Weekend Computer Update: Interesting times to be a cell phone user

Computers and tablets have been really exciting topics, but now we have a real cell phone war going on in this country. You can recall that I shared how T-Mobile is causing this war, but the whole industry is responding. I have also honed my analysis of this situation, to simply it for you. ….

The major theme: Separating the purchase of the cell phone from the monthly service.
Note: This is how its done in the rest of the world. People do not agree to buy a cell phone on a two year contract and then pay a really high monthly rate. They buy their cell phone (online, from an electronics store, or a cellular company store) and then they sign up for their plan. It’s two separate transactions.

U.S. carriers have finally caught up to this way of thinking. However, it means you will need to also become a believer if you want to reap the savings. The iPhone is not a $200 phone. It is a $650 phone that is being subsidized for you through you signing that two year contract. If you break the contract, there is a $350 penalty. The Samsung Galaxy S5 and Galaxy Note 3 (iPhone’s chief rivals) are $700 to $750 at full cost.

T-Mobile shook things up in early 2013. They went with a new campaign called “UnCarrier.” T-Mobile said that they would not longer sell cell phones on contract. You can buy your phone on eBay, or Amazon, or directly from Google or Motorola or Apple. You can buy a phone at full price from T-Mobile or finance it into interest free payments from them. They don’t care. The phone is separate from the service. Late last year, AT&T caught on and as January rolled around, they eclipsed T-Mobile for a short while.

ATT began offering 4 lines of smartphone service, with 10 gigabytes of data (a real family plan) for $160. There was one simple requirement: NO MORE CONTRACTS. You could already be on a contract (6 months in to a current contract–  minimum) but you had to agree to NEVER BUY ANOTHER PHONE ON CONTRACT AGAIN. Of course, you could buy an unlocked phone from any of the sources I mentioned in the previous paragraph, at full price from ATT or financed through them. Essentially, ATT offered a base price of $130 for 2 lines, with line 3 and 4 at $15 each.

T-Mobile and ATT are interoperable, which is why they are often mentioned in the same sentence or in marketing rivalries. You can generally use an unlocked T-Mobile phone on ATT and vice versa. Verizon uses an entirely different technology so their phones typically will not work on ATT and T-Mobile.  Just last week, T-Mobile fired back at ATT and began offering a 4 line, 10 gigabyte family plan for $100 a month. I think you are following along by now.  This deal involves not buying a cell phone on contract. It’s a 4-line plan. There are no discounts, to my knowledge, if you only want 3 lines.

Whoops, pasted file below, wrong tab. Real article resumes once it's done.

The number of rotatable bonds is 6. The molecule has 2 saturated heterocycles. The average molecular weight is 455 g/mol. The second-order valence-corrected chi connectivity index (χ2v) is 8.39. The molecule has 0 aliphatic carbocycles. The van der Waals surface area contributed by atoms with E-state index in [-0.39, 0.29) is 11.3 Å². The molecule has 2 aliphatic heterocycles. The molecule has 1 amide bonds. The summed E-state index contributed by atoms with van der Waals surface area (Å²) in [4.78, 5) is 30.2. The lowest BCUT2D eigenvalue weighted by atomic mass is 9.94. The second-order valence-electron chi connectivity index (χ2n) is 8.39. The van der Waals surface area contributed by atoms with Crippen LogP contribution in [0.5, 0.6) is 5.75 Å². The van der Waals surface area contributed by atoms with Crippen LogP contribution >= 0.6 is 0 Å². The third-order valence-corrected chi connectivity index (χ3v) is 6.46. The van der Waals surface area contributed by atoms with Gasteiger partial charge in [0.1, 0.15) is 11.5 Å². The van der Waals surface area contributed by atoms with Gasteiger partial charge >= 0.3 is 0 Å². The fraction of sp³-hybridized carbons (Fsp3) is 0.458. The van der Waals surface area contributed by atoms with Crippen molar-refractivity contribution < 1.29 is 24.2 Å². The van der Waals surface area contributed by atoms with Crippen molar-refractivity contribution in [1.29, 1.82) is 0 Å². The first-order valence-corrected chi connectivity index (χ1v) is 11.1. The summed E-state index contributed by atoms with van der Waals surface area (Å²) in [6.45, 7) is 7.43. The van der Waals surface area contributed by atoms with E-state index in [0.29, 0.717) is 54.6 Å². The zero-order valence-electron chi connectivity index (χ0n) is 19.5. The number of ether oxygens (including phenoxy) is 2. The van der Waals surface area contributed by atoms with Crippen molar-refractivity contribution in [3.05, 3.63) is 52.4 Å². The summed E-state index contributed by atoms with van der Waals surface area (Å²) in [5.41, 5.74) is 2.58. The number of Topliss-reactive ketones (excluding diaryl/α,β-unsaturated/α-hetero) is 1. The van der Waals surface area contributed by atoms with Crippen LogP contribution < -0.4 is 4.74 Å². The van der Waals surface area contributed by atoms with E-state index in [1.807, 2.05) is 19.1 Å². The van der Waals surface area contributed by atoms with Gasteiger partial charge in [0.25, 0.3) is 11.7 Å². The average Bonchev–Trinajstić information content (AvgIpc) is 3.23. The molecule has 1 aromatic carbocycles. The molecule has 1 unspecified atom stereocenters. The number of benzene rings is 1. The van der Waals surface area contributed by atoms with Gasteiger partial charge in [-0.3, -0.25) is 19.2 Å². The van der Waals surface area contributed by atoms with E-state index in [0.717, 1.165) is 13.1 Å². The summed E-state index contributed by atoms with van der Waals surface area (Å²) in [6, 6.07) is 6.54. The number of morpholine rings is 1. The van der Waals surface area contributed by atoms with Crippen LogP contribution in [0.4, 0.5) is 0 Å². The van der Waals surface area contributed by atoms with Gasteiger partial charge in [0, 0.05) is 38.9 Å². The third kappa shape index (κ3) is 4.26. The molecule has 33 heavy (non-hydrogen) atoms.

You may have heard it here first, but I am branding Verizon “The Rolls Royce of cell phone carriers”. Full disclosure: I am a Verizon customer and I don’t plan on changing any time soon. Their prices are ridiculous, but they justify them by consistently having the highest customer satisfaction and BEING THE ONLY MAJOR US CARRIER TO OWN THEIR OWN TOWERS. That’s right! ATT and TMobile’s towers are owned by 3rd parties. Even though Verizon could easily sell their towers for $5 to $10 billion ; they haven’t done so yet for the sake of quality.

To get a 4 line smartphone family plan on Verizon with 10 GB of data is $260 per month!! Some clients have told me that they were able to get a $10 to $25 per line monthly discount on Verizon by signing up for their Verizon EDGE program. This is true, BUT there is a catch! If all four people on your plan purchased their phones through Verizon’s “no-contract” EDGE plan, you would get the same $160 monthly price as ATT. The catch is, you MUST finance your phone through Verizon. You cannot buy a $300 Verizon phone directly from Motorola, buy a full price iPhone directly from Apple, or buy the iPhone off of your nephew that is off to college (and needs a few bucks) — activate it on Verizon and save on the monthly bill using the EDGE program.  For the EDGE “discount” program to work, Verizon has to provide your phone.

Therefore, Verizon’s EDGE program is a gimmick compared to ATT or T-Mobiles phone financing program and their low monthly prices (which allow you to bring an independently obtained phone to the table). My bottom line: if you love Verizon, then keep using them. However, don’t think that you will TRULY save money compared to the competition by using them.

Finally: I know several my computer students (clients) have very basic cell phone needs. Perhaps you just want a basic phone or want a simple smart phone for first time use. I have plans in mind for you. They are pre-paid plans and can be as low as $80 a year or $12 a month for basic phones  and $30 a month for a smart phone — no contracts, no gimmicks, no joking around.

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